He returned with a golf shirt bearing an insignia that celebrated South Carolina's back-to-back NCAA baseball titles in 2010 and '11. The Gamecocks made it to the finals of the College World Series again this year, but lost to Arizona. Moore wants to embroider something on the shirt commemorating that team, too.
"That was a better coaching job, really, because there weren't as many good players," he said. "Anyway, they made it almost all the way. We should celebrate that, too, don't you think?"
* * *
Before we get too far along here, we should mention the Chicken Curse.
The story goes that future S.C. Governor and U.S. Senator Ben Tillman became infuriated at the state legislature after it initially opposed the creation of Clemson University in the 1880s. Tillman supposedly jammed a pitchfork into the ground on the University of South Carolina campus and declared the university cursed.
Tillman was also a notorious white supremacist, so take his side at your own risk. But South Carolina teams have gone so title-less over the years that some fans think the supernatural must be at work. Others think the curse ended with the baseball team's back-to-back titles. Then again, baseball is not football.
Back in 1992, when South Carolina joined the SEC, some alumni paid a New Orleans witch doctor to lift the curse before the season opener against Georgia. He brewed up a potion in the parking lot and topped it with chicken feathers as the fans chanted "Chicken Curse, be gone!"
Georgia won 28-6.
* * *
If you can beat a curse with great players, South Carolina has a shot.
Running back Marcus Lattimore is a Heisman candidate who runs like Emmitt Smith. He doesn't look fast or shifty, but give him the ball and he ends up eight yards downfield.
Quarterback Connor Shaw is steady and conservative -- two weeks ago against Missouri, Shaw was 20 for 21. Defensive end Jadeveon Clowney, the top recruit in the country coming out of high school, has 13½ sacks in 18 college games.
And then there's Spurrier, often-brilliant head coach and often-epic jerk. At Duke, he posed his team in front of the scoreboard after shutting out North Carolina in Chapel Hill. At Florida, he ran a fourth-quarter fleaflicker up 45-17 against Georgia because no road team had scored 50 in Athens. Now, he's in a bizarre feud with newspaper columnist Ron Morris that cost Morris a part-time TV gig. (I believe the great Dave Barry once said to never make fun of someone with more power than you. That might also apply to trying to get someone fired.)
Spurrier has made a career out of rehab projects. Duke was terrible before he got there. Florida underachieved before he won a national title. Two years ago, in his sixth season at South Carolina, the Gamecocks made the SEC title game. Last year they won 11 games - most in school history - and finished in the AP Top 10 (at No. 9) for the first time ever.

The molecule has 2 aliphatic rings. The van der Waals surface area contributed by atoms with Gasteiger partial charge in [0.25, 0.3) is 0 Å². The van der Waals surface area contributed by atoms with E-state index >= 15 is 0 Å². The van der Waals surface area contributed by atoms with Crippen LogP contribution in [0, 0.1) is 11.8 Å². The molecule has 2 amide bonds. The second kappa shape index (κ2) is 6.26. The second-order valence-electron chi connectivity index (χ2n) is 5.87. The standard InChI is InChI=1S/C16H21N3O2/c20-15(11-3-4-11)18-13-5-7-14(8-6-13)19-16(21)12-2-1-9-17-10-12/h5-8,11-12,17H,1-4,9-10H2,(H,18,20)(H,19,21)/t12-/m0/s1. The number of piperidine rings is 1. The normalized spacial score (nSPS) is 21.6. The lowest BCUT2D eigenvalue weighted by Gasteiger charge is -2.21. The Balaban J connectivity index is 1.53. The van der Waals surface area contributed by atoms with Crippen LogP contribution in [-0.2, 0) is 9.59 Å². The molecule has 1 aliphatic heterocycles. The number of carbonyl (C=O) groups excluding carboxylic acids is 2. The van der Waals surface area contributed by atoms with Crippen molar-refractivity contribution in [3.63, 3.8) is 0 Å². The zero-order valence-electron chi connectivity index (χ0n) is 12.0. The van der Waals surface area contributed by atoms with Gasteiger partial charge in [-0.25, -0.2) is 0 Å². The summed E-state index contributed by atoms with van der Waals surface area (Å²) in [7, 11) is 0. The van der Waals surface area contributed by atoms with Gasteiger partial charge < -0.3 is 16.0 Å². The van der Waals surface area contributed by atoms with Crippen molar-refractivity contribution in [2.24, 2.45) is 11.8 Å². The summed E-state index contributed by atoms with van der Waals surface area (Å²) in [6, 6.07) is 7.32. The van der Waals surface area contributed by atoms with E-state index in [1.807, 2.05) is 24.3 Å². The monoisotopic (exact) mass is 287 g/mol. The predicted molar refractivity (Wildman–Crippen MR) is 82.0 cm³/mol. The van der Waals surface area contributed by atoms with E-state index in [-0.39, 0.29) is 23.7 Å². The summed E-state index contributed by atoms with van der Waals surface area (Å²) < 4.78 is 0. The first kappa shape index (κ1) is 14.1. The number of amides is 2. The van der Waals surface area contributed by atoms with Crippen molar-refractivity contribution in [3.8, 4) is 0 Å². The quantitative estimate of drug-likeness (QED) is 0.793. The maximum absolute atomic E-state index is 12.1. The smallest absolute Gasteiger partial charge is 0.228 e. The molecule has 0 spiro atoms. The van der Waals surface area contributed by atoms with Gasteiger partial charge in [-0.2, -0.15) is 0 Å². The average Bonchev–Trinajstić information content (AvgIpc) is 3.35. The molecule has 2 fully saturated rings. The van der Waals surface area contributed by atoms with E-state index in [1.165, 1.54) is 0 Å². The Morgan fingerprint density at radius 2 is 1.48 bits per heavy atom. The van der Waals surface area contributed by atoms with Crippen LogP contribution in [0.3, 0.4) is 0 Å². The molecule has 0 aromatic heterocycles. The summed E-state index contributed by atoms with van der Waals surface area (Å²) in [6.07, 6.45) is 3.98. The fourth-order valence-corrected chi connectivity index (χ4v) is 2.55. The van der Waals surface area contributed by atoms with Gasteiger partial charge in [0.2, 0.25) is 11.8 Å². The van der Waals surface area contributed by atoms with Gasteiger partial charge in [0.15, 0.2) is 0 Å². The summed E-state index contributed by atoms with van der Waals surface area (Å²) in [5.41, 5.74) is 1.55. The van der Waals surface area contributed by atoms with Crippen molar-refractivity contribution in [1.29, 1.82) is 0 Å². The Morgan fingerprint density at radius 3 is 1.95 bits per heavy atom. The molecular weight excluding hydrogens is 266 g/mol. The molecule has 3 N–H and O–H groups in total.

"The Florida people had to learn that we had a really good team, to handle it and this that and the other," Spurrier said at his news conference. "So it has been sort of similar here. … When you start winning and so forth, all the stuff that happens is new for people. Sometimes you have to read books about it. You say, 'This is what's going to happen. Don't worry about it.'
"It is sort of interesting. I think our fans have handled it very well and understand a little bit now more that we are expecting to beat those guys, expecting to win the game."
That afternoon, Columbia sports-talk host Heath Cline played excerpts from the news conference on his radio show. The South Carolina fans calling in put Cline in a weird spot. Every caller talked about the greatness of Georgia's freshman running backs, how QB Aaron Murray will shred the Gamecocks' secondary, how linebacker Jarvis Jones is so fearsome that poor Connor Shaw might leave the stadium headless.
Cline finally took a deep breath.
"South Carolina fans," he said. "You've got a good team! It's OK to not be scared!"
Yep, the sports-talk guy tried to convince the fans of an undefeated Top-10 team that the team might actually win.
Welcome to South Carolina football.
* * *
One last story. This one's from my friend Wayne Wingate, a businessman in Rock Hill, just south of Charlotte.
Wayne was a freshman at South Carolina in 1967. Paul Dietzel, who had won a national title at LSU, was in his second year as the South Carolina coach. In the season opener, the Gamecocks stomped Iowa State 34-3. The future looked so bright. As the clock ran down, Wayne's buddy Frank rose from his seat and spread his arms wide.
This is what all of these people have been waiting for all of these years, Frank said.
The Gamecocks finished 5-5. That was 45 years ago.
"You know," Wayne said, "Moses only wandered in the wilderness for 40."